actual knitting content, two skeins of Noro sock
qotd, nose flute edition

more crafty stuff

While sugaring off over the weekend, the Pie Goddess and I wandered through the new house on the Farmer's Museum grounds. Well, I wandered. She gimped.

Regardless, this exhibit is devoted to the domestic arts of the late 1800s and features a mind-boggling array of irons and mangles and dress forms. But what caught my eye was the cross stitch, which the picture below does a horrid job of capturing:


Still, something about it speaks to me. Not that I need a "Holy Bible" bookmark -- I'm not even sure there's a bible in my house -- but I can just picture a homesteader stitching away by the feeble candlelight as snowstorm whipped up outside. Which seems both romantic and, frankly, horrifying.

Maybe in 100 years one of my handmade items (this one, maybe. Or this one.) will be on display in some museum somewhere for future women to wax rhapsodic about.

(This was the dishwasher in the house across the street, which don't have a comment for, just like the picture.)

Speaking of crafty things, my old college pal Callie mentioned The Harveyville Project *to me. I'm ready to pack my bags right now -- but might have to wait until Fall, at the earliest, since this summer is booking up fast, what with weddings and conferences (Montreal!) and moving.

* Harveyville reminded me that I *still* want to take a class or teach at the John C. Campbell Folk School. I'm told it's an amazing experience.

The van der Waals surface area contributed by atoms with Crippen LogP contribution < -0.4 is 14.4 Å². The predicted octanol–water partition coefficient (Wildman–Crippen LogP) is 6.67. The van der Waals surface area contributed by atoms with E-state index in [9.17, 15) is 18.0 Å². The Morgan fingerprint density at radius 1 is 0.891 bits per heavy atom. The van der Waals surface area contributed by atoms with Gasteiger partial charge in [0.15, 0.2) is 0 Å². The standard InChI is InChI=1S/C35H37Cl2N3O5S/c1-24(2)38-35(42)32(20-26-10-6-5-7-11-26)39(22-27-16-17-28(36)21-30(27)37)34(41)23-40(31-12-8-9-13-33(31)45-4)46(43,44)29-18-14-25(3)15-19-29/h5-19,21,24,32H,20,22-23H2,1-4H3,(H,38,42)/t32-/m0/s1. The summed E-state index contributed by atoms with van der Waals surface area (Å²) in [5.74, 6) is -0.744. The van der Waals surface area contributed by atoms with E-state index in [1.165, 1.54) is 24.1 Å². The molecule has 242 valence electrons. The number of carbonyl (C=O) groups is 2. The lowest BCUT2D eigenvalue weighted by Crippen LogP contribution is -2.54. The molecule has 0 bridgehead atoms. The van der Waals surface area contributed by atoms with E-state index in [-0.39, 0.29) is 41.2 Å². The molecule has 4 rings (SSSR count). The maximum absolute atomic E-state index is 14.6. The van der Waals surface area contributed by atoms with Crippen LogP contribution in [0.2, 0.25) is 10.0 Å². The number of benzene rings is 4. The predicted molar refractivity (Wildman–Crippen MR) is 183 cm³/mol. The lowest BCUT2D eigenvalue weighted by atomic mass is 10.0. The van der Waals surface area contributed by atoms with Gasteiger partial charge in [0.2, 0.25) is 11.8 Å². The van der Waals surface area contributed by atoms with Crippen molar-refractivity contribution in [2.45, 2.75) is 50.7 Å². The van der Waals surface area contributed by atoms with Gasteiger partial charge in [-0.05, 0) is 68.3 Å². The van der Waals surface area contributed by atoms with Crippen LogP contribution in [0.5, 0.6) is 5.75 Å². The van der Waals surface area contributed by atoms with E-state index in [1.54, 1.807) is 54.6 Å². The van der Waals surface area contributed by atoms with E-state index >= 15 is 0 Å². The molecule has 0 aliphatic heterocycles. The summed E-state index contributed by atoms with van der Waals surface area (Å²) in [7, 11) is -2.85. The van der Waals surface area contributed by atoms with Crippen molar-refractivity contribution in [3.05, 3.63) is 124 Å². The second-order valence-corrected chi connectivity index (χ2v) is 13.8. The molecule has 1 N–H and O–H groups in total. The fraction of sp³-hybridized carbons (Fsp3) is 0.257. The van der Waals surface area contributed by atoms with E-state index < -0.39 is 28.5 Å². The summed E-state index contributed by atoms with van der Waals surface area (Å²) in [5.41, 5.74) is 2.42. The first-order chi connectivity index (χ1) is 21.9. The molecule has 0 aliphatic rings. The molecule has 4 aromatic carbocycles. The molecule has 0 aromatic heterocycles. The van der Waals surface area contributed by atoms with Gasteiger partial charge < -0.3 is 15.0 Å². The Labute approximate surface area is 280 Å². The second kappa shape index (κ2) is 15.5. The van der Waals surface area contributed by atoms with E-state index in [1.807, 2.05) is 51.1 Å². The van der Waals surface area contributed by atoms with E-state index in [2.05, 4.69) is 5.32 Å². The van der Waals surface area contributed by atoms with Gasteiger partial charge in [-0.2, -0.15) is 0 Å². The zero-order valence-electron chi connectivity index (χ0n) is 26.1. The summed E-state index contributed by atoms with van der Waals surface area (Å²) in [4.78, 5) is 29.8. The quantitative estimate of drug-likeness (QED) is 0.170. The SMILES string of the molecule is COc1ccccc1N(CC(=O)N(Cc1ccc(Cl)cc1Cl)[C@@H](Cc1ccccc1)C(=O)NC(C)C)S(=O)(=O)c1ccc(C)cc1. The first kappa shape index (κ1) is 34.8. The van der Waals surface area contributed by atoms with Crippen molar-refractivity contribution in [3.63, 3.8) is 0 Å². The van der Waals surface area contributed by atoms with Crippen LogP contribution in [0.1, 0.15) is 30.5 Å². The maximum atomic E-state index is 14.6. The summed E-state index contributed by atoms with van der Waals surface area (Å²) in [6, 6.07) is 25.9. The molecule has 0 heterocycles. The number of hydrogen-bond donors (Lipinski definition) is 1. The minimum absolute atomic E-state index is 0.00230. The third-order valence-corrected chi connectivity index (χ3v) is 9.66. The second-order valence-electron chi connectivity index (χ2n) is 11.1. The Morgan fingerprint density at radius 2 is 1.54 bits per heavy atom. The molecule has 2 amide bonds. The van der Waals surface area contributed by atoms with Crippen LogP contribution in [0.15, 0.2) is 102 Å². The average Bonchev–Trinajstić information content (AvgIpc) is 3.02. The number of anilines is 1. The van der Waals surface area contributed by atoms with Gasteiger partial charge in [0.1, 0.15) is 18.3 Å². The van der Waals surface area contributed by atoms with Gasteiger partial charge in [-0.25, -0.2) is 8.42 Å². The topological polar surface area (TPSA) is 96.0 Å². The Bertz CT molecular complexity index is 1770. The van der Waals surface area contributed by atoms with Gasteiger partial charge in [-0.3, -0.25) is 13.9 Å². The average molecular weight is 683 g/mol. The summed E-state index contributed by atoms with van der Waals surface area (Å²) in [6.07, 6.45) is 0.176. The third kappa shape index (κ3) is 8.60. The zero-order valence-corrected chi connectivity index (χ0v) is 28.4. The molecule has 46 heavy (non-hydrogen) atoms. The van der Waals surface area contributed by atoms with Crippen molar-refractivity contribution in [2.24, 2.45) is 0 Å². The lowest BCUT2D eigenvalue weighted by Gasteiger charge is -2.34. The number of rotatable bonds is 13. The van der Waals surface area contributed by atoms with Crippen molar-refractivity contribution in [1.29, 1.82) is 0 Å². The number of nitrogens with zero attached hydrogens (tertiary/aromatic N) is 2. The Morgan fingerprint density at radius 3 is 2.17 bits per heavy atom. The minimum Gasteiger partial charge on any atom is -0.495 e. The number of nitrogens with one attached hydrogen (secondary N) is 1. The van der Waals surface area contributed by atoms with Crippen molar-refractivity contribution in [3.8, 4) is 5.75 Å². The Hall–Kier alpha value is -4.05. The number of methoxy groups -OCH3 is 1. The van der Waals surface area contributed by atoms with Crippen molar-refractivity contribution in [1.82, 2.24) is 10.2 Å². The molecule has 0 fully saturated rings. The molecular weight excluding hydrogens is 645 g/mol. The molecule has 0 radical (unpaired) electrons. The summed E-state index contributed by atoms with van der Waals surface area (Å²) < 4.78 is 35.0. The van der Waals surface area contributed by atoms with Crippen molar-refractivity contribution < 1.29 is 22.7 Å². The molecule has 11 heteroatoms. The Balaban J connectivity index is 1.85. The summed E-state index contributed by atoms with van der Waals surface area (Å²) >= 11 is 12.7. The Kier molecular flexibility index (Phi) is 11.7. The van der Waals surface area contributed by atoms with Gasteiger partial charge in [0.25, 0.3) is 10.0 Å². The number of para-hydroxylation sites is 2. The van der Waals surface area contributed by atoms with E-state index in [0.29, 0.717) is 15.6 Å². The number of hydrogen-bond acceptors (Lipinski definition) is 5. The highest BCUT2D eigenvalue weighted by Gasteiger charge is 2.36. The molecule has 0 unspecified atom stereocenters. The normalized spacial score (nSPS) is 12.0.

The only bible in my house belongs to my Jewish girlfriend. Go figure.

Thanks for this great review of our exhibition! The Dimmick House was my first project here as curator and was quite fun. The punched paper embroidery (Holy Bible bookmark) is pretty interesting stuff. Anyone could purchase the punched paper and make their own pattern from a colored chart, or follow a pattern stamped directly on the paper. Sometimes people combined patterns into their own composition. On occasion, combinations of patterns wtih different scales created horrifying giant babies, cats or other creatures, in idyllic woodland scenes. As a curator, I'm surprised the stuff lasts this long. Based on my own needleworks skills, I would have ripped out the spaces between the holes, making it unrecognizable and ruined.

Glad you're keeping the craft alive. Looks like museums collecting 21st century needlework will be getting some much more interesting objects!

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